While the debate about how to restart the British economy rages as MPs return to parliament, one scheme that coalition ministers can point to is FirstBuy which, if you're struggling to get on to the property ladder, is one of the few affordable avenues open.
It's a government scheme that asks first time buyers to save up a five per cent deposit while the builder and government pitch in with ten per cent each, leaving 75 per cent of the purchase price to be funded with a mortgage.
Happily, this is credited with creating a recent surge in first-time buyer activity, up by nearly four per cent compared to last year
This is no surprise.
The best aspect of the scheme is that the two equity 'loans' on offer are in effect interest free – a highly generous scheme that reflects the government and builders' desperate desire to get the property market going again, from the bottom up.
Those eligible for the scheme are first-time buyers with a household income under £60,000 but also those serving in the armed forces, council and housing association tenants, as well as private renters.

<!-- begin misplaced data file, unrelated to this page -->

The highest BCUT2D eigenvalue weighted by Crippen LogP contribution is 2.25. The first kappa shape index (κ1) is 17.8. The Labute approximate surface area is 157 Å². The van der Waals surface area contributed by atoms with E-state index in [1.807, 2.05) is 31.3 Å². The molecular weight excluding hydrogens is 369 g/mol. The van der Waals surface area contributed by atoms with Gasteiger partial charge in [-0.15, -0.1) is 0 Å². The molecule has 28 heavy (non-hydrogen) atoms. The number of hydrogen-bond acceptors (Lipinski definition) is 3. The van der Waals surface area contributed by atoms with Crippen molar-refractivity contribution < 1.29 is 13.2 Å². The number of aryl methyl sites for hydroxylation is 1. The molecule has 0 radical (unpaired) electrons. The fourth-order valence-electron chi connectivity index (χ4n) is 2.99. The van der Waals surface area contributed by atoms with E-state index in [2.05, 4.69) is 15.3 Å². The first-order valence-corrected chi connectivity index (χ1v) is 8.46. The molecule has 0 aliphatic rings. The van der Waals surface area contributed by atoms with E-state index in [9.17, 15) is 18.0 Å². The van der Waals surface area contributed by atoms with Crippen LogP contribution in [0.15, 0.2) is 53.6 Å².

The scheme is needed badly because, although the number of first-time buyer mortgages rose over the summer, the overall picture isn't so rosy.
In 2011 187,000 people bought their first home, seven per cent less than 2010 and a fraction of the 403,000 recorded in 2006, according to the Halifax.
The causes of this, which FirstBuy tries to tackle, are clear. By the time most first-time buyers have saved up a deposit, it will too late to be of any use to the property market.
According to research by Zoopla.co.uk, even if a first-time buyer were to save 20 per cent of their gross income, it would take on average between five and 16 years to scrape together a deposit.
So given that we need to build at least 100,000 more homes every year in a bid to revive the construction industry and the economy, FirstBuy needs to become the norm, not the exception.